Vietnamese firms tap into giant trade deal EVFTA: MoIT official
|At the seminar to tap into EVFTA. (Photo: Ministry of Industry and Trade)|
Ngo Chung Khanh, Deputy Director of the MoIT’s Multilateral Trade Policy Department, said that commodities previously subject to high tariffs are now benefiting from tax cuts under the EVFTA and have recorded strong export growth.
Despite the fact the EU is a demanding market, Vietnamese businesses have managed to satisfy strict technical requirements, showing a change in mindset to meet the EU’s demand, he noted.
Tran Thanh Hai, Deputy Director of the MoIT’s Foreign Trade Agency, said the EVFTA, taking effect on August 1, 2020, has created a substantial demand for exports, which have increased almost 15% to about 83 billion USD over the last two years.
He added most items exported to the EU have posted fast growth during the period, especially steel (200%), coffee (75.2%), and cashew (55.8%). Others that were shipped in large volumes before the deal took effect, like textiles and garments, footwear, and wood products have also enjoyed growth of 10-15%.
Only mobile phones and components have seen a decline in export revenue due to COVID-19.
Le Hang, Director for Communications at the Vietnam Association of Seafood Exporters and Producers (VASEP), said despite the pandemic’s impacts, fishery exports have recovered considerably, rising 8% year-on-year in 2020 and continuing to recover in 2021.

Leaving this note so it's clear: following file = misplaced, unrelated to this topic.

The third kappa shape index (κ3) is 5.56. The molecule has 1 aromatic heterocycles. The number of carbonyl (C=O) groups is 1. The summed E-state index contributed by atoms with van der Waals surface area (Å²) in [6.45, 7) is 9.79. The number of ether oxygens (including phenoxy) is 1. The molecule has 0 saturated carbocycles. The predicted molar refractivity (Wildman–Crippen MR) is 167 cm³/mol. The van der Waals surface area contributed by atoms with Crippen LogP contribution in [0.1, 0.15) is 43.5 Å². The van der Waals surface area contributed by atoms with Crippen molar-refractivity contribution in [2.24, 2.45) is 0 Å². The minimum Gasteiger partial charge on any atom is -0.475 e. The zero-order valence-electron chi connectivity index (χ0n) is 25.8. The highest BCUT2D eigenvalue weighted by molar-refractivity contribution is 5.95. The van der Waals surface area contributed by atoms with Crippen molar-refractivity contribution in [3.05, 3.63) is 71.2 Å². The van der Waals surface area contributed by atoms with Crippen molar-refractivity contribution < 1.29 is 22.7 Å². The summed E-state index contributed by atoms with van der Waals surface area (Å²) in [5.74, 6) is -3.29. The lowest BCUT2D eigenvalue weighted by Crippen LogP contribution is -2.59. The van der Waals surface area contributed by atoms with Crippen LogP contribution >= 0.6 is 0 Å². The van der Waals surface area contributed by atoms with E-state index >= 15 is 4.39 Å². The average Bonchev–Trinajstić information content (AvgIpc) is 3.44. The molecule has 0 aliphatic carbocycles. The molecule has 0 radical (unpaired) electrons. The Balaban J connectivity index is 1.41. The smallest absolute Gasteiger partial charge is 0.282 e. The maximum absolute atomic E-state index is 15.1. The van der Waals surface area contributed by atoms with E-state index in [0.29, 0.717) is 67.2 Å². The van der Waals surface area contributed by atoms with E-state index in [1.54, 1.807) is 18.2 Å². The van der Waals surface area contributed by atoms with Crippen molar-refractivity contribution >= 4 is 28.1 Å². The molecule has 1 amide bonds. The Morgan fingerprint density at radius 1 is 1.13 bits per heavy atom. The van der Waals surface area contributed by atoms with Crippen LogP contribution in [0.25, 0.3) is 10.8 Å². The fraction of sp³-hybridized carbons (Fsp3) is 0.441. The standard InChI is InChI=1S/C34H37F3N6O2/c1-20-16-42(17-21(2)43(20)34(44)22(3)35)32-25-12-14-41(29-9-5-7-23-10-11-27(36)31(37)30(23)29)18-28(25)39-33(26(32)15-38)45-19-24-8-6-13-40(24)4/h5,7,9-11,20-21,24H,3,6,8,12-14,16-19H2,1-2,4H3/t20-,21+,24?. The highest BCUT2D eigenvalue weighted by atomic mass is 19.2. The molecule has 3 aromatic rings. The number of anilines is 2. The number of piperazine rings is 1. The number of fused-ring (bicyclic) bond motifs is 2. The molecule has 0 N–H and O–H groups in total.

By the end of this year’s second quarter, the EU was one of the three largest importers of Vietnam’s aquatic products, she said, adding that thanks to the EVFTA’s preferential tariffs, aquatic exports rose 40% to nearly 700 million USD, while shipments of major products rose 30-39%, with tra fish revenue doubling from a year earlier.
She also pointed out certain challenges to aquatic product exports to the EU, including rules of origin, the “yellow card” warning against illegal, unreported and unregulated (IUU) fishing, inflation in the EU, competition with other shrimp exporters such as India and Ecuador, and the market’s strict requirements.
Hang called for the MoIT’s support for businesses to optimise preferential tariffs and comply with rules of origin in order to remove obstacles to fishery exports.